It shared with its predecessor the unusual design feature of having its internal workings (crankshaft, connecting-rods, etc.) rotating in a clockwise direction as seen from "nose-on", within the engine, and the crankcase and propeller (still fastened to the crankcase, as is usual for rotary engines) rotating in the "accepted" anti-clockwise direction. Also unusual for a rotary engine was the inclusion of a true throttle control. Power was rated at 120 kW (160 hp).
The advantages of the engine were increased propeller efficiency through the reduction gearing effect of having the engine effectively running at 1,800 rpm for only 900 rpm of the airscrew, and excellent high-altitude performance due to the high compression ratio achieved. A bonus was the counter-rotating masses tended to cancel out the gyroscopic forces of the engine. This was achieved by using bevel-gears housed in the rear of the crankcase.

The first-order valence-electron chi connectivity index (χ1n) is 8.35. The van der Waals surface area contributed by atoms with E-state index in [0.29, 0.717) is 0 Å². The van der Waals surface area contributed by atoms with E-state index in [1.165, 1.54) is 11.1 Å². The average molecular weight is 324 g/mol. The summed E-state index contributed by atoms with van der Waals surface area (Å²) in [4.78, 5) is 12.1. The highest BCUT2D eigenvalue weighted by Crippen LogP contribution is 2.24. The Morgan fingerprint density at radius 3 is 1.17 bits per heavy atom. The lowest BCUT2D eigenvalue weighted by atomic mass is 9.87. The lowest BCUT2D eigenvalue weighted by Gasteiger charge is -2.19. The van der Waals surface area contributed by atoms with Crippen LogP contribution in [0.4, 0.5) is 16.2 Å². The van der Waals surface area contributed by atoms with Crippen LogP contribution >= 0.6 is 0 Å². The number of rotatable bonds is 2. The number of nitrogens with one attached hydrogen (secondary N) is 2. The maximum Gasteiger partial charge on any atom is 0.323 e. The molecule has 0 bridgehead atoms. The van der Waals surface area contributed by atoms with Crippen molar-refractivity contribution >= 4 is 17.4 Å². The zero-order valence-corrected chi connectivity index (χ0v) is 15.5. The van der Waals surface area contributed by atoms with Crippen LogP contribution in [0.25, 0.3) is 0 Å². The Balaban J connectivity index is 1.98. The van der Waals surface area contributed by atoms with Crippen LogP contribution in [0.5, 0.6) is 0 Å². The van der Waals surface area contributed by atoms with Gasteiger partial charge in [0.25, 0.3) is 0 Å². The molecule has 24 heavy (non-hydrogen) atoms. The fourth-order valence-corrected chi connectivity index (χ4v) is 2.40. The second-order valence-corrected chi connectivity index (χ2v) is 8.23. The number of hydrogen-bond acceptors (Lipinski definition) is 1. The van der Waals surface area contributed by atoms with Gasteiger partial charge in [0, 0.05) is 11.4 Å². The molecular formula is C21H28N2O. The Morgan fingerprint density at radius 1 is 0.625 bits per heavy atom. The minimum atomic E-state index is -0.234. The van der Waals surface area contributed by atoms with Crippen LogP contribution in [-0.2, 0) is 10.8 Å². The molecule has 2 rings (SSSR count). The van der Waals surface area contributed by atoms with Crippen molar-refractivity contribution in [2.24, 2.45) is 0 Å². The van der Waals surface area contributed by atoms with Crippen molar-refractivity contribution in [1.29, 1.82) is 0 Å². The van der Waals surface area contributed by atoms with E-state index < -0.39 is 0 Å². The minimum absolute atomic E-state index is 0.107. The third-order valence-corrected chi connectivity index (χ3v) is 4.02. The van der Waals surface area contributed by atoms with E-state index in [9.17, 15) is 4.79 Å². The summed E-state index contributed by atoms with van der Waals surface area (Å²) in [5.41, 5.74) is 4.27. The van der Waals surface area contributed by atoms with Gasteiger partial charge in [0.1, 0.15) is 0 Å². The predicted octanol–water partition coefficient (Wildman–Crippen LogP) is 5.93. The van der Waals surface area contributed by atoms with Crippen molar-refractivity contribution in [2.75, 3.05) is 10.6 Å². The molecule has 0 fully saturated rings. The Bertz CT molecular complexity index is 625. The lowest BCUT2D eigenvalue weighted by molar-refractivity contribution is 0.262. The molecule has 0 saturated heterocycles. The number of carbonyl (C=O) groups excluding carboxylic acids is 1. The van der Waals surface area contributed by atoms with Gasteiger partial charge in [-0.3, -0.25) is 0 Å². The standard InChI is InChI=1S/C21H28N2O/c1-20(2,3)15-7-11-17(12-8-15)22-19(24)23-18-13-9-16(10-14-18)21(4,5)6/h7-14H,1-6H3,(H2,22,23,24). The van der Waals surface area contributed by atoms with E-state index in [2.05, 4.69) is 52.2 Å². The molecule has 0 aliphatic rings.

Production problems at the Siemens works, and poor quality lubricating oil, gave the Sh.III engines a life expectancy of only seven to ten hours before pistons began to seize. The license-built Rhemag versions of the Sh.III did not have such problems, so the Siemens-made engines were gradually withdrawn from service.